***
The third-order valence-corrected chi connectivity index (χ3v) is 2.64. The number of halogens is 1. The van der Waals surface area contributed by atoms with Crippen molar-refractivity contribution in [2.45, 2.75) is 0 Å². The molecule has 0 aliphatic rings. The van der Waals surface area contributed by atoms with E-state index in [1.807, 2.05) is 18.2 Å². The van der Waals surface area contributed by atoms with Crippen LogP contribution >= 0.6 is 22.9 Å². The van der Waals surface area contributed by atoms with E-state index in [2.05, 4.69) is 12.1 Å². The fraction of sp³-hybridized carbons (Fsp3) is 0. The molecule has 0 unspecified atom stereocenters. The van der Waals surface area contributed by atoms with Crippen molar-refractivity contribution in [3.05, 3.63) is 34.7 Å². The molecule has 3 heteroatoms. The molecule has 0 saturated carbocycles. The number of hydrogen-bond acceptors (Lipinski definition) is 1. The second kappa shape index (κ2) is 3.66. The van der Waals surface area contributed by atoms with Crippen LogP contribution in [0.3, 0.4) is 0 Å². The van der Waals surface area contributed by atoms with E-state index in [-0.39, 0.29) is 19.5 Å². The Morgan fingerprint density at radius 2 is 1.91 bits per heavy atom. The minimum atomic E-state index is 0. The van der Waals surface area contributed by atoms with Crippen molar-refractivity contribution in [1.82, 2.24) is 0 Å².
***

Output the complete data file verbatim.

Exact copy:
The third-order valence-corrected chi connectivity index (χ3v) is 2.64. The number of halogens is 1. The van der Waals surface area contributed by atoms with Crippen molar-refractivity contribution in [2.45, 2.75) is 0 Å². The molecule has 0 aliphatic rings. The van der Waals surface area contributed by atoms with E-state index in [1.807, 2.05) is 18.2 Å². The van der Waals surface area contributed by atoms with Crippen LogP contribution >= 0.6 is 22.9 Å². The van der Waals surface area contributed by atoms with E-state index in [2.05, 4.69) is 12.1 Å². The fraction of sp³-hybridized carbons (Fsp3) is 0. The molecule has 0 unspecified atom stereocenters. The van der Waals surface area contributed by atoms with Crippen molar-refractivity contribution in [3.05, 3.63) is 34.7 Å². The molecule has 3 heteroatoms. The molecule has 0 saturated carbocycles. The number of hydrogen-bond acceptors (Lipinski definition) is 1. The second kappa shape index (κ2) is 3.66. The van der Waals surface area contributed by atoms with Crippen LogP contribution in [0.3, 0.4) is 0 Å². The van der Waals surface area contributed by atoms with E-state index in [-0.39, 0.29) is 19.5 Å². The Morgan fingerprint density at radius 2 is 1.91 bits per heavy atom. The minimum atomic E-state index is 0. The van der Waals surface area contributed by atoms with Crippen molar-refractivity contribution in [1.82, 2.24) is 0 Å².